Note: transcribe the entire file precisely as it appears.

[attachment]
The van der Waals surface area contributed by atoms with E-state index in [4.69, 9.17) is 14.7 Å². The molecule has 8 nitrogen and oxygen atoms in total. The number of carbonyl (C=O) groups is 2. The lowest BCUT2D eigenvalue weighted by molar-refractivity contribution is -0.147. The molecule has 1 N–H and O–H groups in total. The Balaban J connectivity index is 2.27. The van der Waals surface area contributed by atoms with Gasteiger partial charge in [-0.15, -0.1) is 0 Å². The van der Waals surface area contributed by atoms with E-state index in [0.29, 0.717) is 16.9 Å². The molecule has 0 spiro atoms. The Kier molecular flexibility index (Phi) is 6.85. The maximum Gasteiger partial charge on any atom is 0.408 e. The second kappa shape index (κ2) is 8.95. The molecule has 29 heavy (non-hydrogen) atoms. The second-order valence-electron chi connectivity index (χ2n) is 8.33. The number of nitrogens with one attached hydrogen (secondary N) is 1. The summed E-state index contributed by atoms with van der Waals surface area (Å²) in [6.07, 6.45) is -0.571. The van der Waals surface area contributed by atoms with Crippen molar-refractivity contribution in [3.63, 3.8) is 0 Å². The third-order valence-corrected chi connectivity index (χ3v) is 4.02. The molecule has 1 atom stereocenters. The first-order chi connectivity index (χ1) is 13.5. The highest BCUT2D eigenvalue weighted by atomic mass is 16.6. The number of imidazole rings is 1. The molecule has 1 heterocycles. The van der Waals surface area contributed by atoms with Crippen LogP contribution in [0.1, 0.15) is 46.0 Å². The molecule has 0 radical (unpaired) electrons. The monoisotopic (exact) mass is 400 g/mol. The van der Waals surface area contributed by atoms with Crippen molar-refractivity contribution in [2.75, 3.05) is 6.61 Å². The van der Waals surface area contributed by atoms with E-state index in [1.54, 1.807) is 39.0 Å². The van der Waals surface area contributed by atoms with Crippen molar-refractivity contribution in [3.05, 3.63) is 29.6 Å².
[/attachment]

The van der Waals surface area contributed by atoms with E-state index in [4.69, 9.17) is 14.7 Å². The molecule has 8 nitrogen and oxygen atoms in total. The number of carbonyl (C=O) groups is 2. The lowest BCUT2D eigenvalue weighted by molar-refractivity contribution is -0.147. The molecule has 1 N–H and O–H groups in total. The Balaban J connectivity index is 2.27. The van der Waals surface area contributed by atoms with Gasteiger partial charge in [-0.15, -0.1) is 0 Å². The van der Waals surface area contributed by atoms with E-state index in [0.29, 0.717) is 16.9 Å². The molecule has 0 spiro atoms. The Kier molecular flexibility index (Phi) is 6.85. The maximum Gasteiger partial charge on any atom is 0.408 e. The second kappa shape index (κ2) is 8.95. The molecule has 29 heavy (non-hydrogen) atoms. The second-order valence-electron chi connectivity index (χ2n) is 8.33. The number of nitrogens with one attached hydrogen (secondary N) is 1. The summed E-state index contributed by atoms with van der Waals surface area (Å²) in [6.07, 6.45) is -0.571. The van der Waals surface area contributed by atoms with Crippen molar-refractivity contribution in [3.63, 3.8) is 0 Å². The third-order valence-corrected chi connectivity index (χ3v) is 4.02. The molecule has 1 atom stereocenters. The first-order chi connectivity index (χ1) is 13.5. The highest BCUT2D eigenvalue weighted by atomic mass is 16.6. The number of imidazole rings is 1. The molecule has 1 heterocycles. The van der Waals surface area contributed by atoms with Crippen LogP contribution in [0.1, 0.15) is 46.0 Å². The molecule has 0 radical (unpaired) electrons. The monoisotopic (exact) mass is 400 g/mol. The van der Waals surface area contributed by atoms with Crippen molar-refractivity contribution in [2.75, 3.05) is 6.61 Å². The van der Waals surface area contributed by atoms with E-state index in [1.54, 1.807) is 39.0 Å². The van der Waals surface area contributed by atoms with Crippen molar-refractivity contribution in [3.05, 3.63) is 29.6 Å².